WAITING GAME: Unique purchase leads Greenfield woman to raise luna moths from home

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GREENFIELD — Rachel Homes was absent-mindedly scrolling through Facebook Marketplace, looking for nothing in particular, when something unique caught her eye — a listing for luna moth larvae.

Intrigued, the Greenfield art teacher took the bait and clicked, and she’s so glad she did.

Since that fateful day at the start of summer Holmes has been raising luna moths, gently nurturing them from larva to caterpillar to chrysalis to cocoon before they emerge as vibrantly colored moths with bright green wings and pinkish legs.

With a wingspan as big as her hand, the lime-green moths are accentuated by striking maroon markings at the top of their lime-green wings. While their average wingspan is 4.5 inches, some luna moths measure up to seven inches wide.

Holmes has been fascinated throughout the whole process, right up to the part where the moths emerge from their cocoons and energetically vibrate to warm and dry their wings so they can fly away to wherever moths may go.

Of the 20 eggs she purchased for a total of $10, only 14 were viable, but Holmes is thrilled with the success rate.

“He’s gorgeous,” she said, of the latest colorful moth to emerge from its cocoon.

As of Wednesday, Sept. 21, Holmes had released seven full-grown moths and had seven cocoons left to hatch.

While she originally wanted to raise the moths as a fun mother-son activity with her 8-year-old son, Elliott, the second-grader gradually lost interest. His mother, however, has enjoyed every minute of it.

“It’s been a blast,” said Holmes, who teaches art classes through Greenfield Parks & Recreation.

“From start to finish it’s been the coolest process,” she said.

When Holmes first picked up the eggs from the Greenfield woman selling the larvae, each was about the size of a grain of rice. “By the time they were finished they were as long and thick as my pointer finger. It was wild,” she recalled.

It took about three weeks for the eggs to transform into a chrysalis, and five to six eggs for each chrysalis to turn into a caterpillar.

Holmes has photographed every stage along the way.

When they were caterpillars she kept the growing creatures in a tiny plastic tub. When they entered the chrysalis phase, she moved them into a one- by two-foot mesh habitat she bought online.

“When they first emerge they’re all crumpled and they take a little time to rest while their wings kind of straighten and fill out,” said Holmes. “I let them stay until it gets dark out so I can release them outside. Their chances are much better if they’re released at night.”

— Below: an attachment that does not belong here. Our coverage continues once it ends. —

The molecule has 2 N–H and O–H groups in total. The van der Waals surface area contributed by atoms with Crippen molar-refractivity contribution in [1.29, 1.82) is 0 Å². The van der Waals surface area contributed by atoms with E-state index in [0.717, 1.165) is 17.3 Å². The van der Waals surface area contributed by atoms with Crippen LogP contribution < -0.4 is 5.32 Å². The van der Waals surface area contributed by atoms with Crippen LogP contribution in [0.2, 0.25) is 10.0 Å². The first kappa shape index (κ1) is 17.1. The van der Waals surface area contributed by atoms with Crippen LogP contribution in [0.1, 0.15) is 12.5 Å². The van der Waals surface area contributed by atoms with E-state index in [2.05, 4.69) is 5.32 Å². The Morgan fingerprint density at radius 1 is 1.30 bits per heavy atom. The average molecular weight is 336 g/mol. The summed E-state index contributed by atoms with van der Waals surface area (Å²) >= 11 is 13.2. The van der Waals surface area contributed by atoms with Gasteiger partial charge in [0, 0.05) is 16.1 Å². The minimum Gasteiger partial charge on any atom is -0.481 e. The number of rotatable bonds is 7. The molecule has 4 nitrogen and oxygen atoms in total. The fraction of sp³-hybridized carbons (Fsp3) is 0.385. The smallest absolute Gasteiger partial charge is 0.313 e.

Caring for the creatures has been a labor of love, said Holmes, who “went down a rabbit hole” searching countless websites for tips on how to grow the larvae into thriving moths.

“It’s just really fascinating to watch them grow and to see how quickly they grow. They would start out tiny and before you know it they’re huge,” she said.

One day she was feeding the family of caterpillars a leaf from the sweet gum tree in her front yard that would last a couple of days, “and suddenly I’m cutting big 12 to 18-inch branches off and they were going through it in a day and a half,” she said.

She’s joyfully watched seven moths emerge from their cocoons over the past month, and expects the rest to emerge any day now.

“It could be anytime,” she said. “In the last day or two I’ve heard quite a bit of motion from a couple of them, but I expect I will have a couple more moths hatching in the new couple of days.”

While the luna moths are eye-catching and colorful, Holmes said people don’t often spot them because they’re nocturnal and their lifespan is less than one week.

“By the time they get to the moth stage they literally just reproduce and die. I think their main purpose is serving as a food source,” said Holmes

Because of their short lifespan, luna moths never even get the chance to eat, as they emerge without a mouth or digestive system.

According to the Urban Ecology Center, female luna moths will lay about 200 eggs at a time. The larva will hatch after 10 days and begin eating the leaf on which its egg was laid.

During its larval phase, each caterpillar will spin silk from its mouth, pupate and make a cocoon, where it stays for two to three weeks before emerging and living its relatively short life as a moth.

Lais McCartney, Agriculture and Natural Resources Educator for the Purdue Extension office in Greenfield, said Holmes is the first person she’d heard of raising luna moths at home.

“That’s cool. I’ve never heard of anyone raising them,” she said.

While they have a short life span, McCartney said the caterpillars provide a great food source for songbirds.

The caterpillars munch on a variety of tree leaves like white birch, wild cherry and sweet gum, but they don’t do the trees any harm, she said. “Tree leaves that have bites out of them mean (the caterpillars) are part of the local ecosystem and are eventually feeding the birds we want to see in our yards.”

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